Skip to content

Thursday, February 15th, 2018

Legal update: GDPR

Getting sorted for GDPR

This update on the GDPR has been published by voluntary sector legal expert Sandy Adirondack.

The General Data Protection Regulation (GDPR) changes data protection legislation in all EU member states on 25 May 2018. In the UK it will replace the Data Protection Act 1998 (DPA), and will be supplemented by the Data Protection Bill which is currently going through parliament. Many GDPR requirements are the same as or very similar to those under the DPA, but there are also significant changes which will affect all organisations which control or process information about individuals.

If you have been fretting about GDPR for the past two years but still not got around to doing anything about it, or are among the 56% of charities which – according to a Department for Digital, Culture, Media and Sport survey released on 25 January – have never even heard of GDPR, work your way through the basic and detailed resources below and think about what your organisation needs to do in the next 3.5 months. If you’re already aware of GDPR and what it might mean for your organisation, get the Charity Finance Group and TLT publications under ‘For more detail’, below, and use them and the ICO’s self assessment checklist to check your progress.

This update covers resources about the GDPR in general. Another update will follow in a couple of days with specific aspects of GDPR such as fundraising and direct marketing, employees and volunteers, and children.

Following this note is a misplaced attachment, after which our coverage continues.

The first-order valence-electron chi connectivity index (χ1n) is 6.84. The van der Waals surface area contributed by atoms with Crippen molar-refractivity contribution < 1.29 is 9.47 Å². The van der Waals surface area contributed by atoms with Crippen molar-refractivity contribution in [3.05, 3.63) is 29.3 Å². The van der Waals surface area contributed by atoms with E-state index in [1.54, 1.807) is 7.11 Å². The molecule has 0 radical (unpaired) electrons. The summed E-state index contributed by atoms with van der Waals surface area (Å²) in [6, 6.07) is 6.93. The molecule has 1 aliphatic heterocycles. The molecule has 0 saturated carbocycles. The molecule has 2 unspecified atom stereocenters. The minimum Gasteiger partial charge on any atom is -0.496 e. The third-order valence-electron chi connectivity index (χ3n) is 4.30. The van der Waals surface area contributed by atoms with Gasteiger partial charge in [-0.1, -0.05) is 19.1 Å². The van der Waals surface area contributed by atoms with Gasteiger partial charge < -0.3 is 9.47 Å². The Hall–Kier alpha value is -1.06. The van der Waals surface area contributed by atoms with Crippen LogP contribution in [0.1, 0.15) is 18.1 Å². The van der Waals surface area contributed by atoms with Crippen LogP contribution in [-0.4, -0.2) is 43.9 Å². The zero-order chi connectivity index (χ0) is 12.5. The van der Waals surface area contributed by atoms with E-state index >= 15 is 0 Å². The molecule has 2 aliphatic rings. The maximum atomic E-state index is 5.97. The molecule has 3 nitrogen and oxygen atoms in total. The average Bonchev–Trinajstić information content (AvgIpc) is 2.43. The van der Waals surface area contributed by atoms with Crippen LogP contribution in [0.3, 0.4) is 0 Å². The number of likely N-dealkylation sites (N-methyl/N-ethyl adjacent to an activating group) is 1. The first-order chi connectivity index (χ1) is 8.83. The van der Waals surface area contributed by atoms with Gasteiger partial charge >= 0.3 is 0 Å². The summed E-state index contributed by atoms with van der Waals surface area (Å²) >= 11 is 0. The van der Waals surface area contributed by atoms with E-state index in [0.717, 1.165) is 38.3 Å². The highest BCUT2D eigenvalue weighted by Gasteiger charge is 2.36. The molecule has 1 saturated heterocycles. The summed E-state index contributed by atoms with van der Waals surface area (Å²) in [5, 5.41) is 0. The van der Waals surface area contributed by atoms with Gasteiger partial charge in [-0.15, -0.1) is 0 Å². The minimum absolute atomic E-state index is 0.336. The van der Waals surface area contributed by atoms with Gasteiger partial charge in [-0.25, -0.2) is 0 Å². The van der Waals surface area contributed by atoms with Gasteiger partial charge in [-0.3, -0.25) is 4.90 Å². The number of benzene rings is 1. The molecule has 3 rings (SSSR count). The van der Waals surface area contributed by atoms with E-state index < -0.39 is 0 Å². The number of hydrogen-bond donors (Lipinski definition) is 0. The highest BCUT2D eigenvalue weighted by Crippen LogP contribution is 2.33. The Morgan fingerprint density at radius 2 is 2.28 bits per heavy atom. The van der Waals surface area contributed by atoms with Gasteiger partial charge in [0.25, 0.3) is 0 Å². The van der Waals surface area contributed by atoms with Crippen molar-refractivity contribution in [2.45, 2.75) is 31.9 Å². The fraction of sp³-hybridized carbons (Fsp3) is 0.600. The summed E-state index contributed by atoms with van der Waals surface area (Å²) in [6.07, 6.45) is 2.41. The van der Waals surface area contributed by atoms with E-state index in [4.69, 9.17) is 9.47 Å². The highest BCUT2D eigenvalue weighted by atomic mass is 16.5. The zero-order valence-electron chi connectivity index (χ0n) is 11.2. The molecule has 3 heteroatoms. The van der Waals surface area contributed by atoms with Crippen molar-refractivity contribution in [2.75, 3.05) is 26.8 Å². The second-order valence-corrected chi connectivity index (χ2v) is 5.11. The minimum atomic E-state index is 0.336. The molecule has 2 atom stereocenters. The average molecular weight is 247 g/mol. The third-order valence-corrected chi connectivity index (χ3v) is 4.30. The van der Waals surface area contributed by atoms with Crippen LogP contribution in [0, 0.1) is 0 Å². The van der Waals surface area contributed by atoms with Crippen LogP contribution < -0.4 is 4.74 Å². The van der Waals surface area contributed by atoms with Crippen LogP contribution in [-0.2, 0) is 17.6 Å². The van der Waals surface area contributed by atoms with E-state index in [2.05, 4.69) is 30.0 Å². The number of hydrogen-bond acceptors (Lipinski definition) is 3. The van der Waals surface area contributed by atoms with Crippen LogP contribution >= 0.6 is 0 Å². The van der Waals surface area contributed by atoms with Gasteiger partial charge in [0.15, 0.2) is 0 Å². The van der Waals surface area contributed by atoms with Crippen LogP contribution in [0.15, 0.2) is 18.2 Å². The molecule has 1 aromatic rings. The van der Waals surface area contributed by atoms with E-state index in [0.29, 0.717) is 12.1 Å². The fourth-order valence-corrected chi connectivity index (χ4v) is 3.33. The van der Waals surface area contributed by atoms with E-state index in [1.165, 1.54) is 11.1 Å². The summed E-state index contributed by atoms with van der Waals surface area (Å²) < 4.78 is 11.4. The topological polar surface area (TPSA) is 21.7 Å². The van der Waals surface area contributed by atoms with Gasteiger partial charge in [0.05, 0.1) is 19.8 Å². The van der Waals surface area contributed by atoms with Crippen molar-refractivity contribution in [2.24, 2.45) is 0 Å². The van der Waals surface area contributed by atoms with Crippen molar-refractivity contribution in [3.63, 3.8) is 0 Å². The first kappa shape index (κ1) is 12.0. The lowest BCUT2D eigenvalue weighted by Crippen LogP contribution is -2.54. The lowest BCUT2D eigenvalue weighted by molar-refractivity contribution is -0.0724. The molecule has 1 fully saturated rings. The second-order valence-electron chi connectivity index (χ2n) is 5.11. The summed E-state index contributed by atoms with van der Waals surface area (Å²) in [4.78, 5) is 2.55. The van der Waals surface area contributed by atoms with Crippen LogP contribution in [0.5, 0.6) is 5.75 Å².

The basics

As one-page starters, here to download are:

For a bit more, Wrigleys Solicitors have a three-page briefing on what charities and social enterprises should be doing to prepare, at https://www.wrigleys.co.uk/news/charity-social-economy/gdpr-what-should-charities-and-social-enterprises-be-doing-to-prepare/.

For a more detailed introductory briefing, I recommend Paul Ticher’s nine-page GDPR roundup from August 2017. Nearly 40 years ago, when Paul and I were joint coordinators at the Campaign Against Arms Trade, I said I wouldn’t fill up my brain with anything that was in his – I would just ask him. Now that he is a leading specialist on data protection for voluntary organisations, this is still the case and he is my go-to person for anything on this topic. His August roundup has clear summaries of the key changes that are likely to affect charities and other voluntary organisations, and actions you need to take now if you haven’t already, in relation to:

  • Changes in the definition of consent
  • Using legitimate interests as a basis for processing
  • Transparency: what you have to tell people about your processing
  • Data subject rights
  • Processing data on children
  • Record keeping
  • Data protection by design and by default
  • Relations with other organisations
  • Changes in your relationship with a data processor
  • Security
  • Breach notification
  • Data protection impact assessments
  • Whether you will need a data protection officer
  • Transfers abroad
  • Fines and enforcement

To access Paul’s briefing, click GDPR at http://www.paulticher.com.

Paul’s produces regular data protection updates for subscribers to his data protection support service (details below under ‘Help and advice’); these are also available as free downloads from the Directory of Social Change. The most recent, from December 2017, updates the August briefing and can be accessed via https://www.dsc.org.uk/content/data-protection-roundup-december-2017/.

For more detail